Did Stern not write Ned Leeds to be a psycho jealous boyfriend so abusive that Betty ended up turning to Flash Thompson for comfort?

    Is this not why Stern wrote Hobgoblin framing Flash Thompson, serving the dual purpose of keeping him away from Betty while allowing New York City to lower its guard while he continued to operate in the shadows?

    Was Lance Bannon -- not Ned Leeds -- not the red herring Stern threw at us to throw us off Leeds' scent?

    I continue to maintain my (purely speculative) theory that Hobgoblin was always supposed to be Ned Leeds, but that Stern course-corrected when he realized his creation was even more popular than he'd anticipated. He'd created a character that genuinely stood a chance of becoming a permanent fixture in Spider-Man's life. One that would perhaps someday make it onto an animated series, or movie.

    Kingsley, unlike Ned Leeds, was an original Stern creation. The retcon didn't work straight-up, so he introduced this ridiculous "twin who's not a twin" idea that would actually make me think less of Stern as a writer, if that truly was the plan from Day 1. I'd rather believe Stern let his ego take over for a while, than believe he wasn't the great writer I thought he was.

  6. #6
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    Quote Originally Posted by jyeager11 View Post
    Did Stern not write Ned Leeds to be a psycho jealous boyfriend so abusive that Betty ended up turning to Flash Thompson for comfort?

    Is this not why Stern wrote Hobgoblin framing Flash Thompson, serving the dual purpose of keeping him away from Betty while allowing New York City to lower its guard while he continued to operate in the shadows?

    Was Lance Bannon -- not Ned Leeds -- not the red herring Stern threw at us to throw us off Leeds' scent?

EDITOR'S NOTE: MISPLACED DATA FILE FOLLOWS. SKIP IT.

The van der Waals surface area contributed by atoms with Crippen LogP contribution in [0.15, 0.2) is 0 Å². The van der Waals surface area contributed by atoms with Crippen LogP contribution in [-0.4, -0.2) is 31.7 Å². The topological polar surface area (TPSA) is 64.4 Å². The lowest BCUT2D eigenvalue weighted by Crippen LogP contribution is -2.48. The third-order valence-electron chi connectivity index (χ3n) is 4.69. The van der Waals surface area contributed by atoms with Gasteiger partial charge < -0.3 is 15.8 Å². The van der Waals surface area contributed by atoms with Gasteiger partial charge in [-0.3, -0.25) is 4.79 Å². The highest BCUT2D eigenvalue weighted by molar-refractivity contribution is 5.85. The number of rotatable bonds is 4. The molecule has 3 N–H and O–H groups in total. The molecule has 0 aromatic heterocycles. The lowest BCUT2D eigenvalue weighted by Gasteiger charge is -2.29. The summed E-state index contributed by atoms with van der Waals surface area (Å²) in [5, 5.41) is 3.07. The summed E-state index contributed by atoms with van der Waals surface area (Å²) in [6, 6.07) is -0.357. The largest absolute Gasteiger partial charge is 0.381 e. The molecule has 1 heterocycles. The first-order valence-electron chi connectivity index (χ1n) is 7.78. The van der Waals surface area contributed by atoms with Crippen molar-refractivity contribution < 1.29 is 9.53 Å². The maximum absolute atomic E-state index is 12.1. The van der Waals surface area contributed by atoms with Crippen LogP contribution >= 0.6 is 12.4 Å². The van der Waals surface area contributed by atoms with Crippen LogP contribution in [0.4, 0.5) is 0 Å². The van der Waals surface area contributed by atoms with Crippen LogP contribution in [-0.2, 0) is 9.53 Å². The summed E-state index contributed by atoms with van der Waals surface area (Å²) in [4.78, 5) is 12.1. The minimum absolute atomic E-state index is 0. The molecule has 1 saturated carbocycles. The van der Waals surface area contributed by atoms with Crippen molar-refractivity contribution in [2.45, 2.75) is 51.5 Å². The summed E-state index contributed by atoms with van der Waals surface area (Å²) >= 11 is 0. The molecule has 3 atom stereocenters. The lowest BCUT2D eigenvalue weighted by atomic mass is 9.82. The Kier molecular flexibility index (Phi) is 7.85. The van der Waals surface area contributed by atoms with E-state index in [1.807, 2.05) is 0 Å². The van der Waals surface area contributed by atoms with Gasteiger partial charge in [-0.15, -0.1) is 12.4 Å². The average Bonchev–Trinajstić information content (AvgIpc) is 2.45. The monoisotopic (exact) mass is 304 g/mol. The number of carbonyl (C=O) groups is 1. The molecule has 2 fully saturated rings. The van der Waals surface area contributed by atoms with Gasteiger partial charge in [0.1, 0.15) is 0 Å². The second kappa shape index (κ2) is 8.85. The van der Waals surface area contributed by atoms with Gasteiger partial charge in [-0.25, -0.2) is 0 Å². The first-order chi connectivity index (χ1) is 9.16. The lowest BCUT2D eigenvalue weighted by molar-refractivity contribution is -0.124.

I continue to maintain my (purely speculative) theory that Hobgoblin was always supposed to be Ned Leeds, but that Stern course-corrected when he realized his creation was even more popular than he'd anticipated. He'd created a character that genuinely stood a chance of becoming a permanent fixture in Spider-Man's life. One that would perhaps someday make it onto an animated series, or movie.

    Kingsley, unlike Ned Leeds, was an original Stern creation. The retcon didn't work straight-up, so he introduced this ridiculous "twin who's not a twin" idea that would actually make me think less of Stern as a writer, if that truly was the plan from Day 1. I'd rather believe Stern let his ego take over for a while, than believe he wasn't the great writer I thought he was.
    Uh, Stern didn't write Hobgoblin framing Flash. I believe you're thinking DeFalco.

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    Four degrees higher Cheesedique's Avatar
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    Stern also wrote Leeds as pretty stand up guy during his run as well--for example, the Cobra / Hyde two-parter.

    It was during DeFalco's run that Ned was set up as a Hobgoblin red herring, and his behaviour was shown to be more erratic.
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    Quote Originally Posted by T-Spider View Post
    Uh, Stern didn't write Hobgoblin framing Flash. I believe you're thinking DeFalco.
    Was it really? Hmm.. I'm going to have to go back and re-read all of that and re-think my position on this one. Thanks for the correction, I was 100% convinced this was before Stern left the book.

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    Quote Originally Posted by jyeager11 View Post
    Did Stern not write Ned Leeds to be a psycho jealous boyfriend so abusive that Betty ended up turning to Flash Thompson for comfort?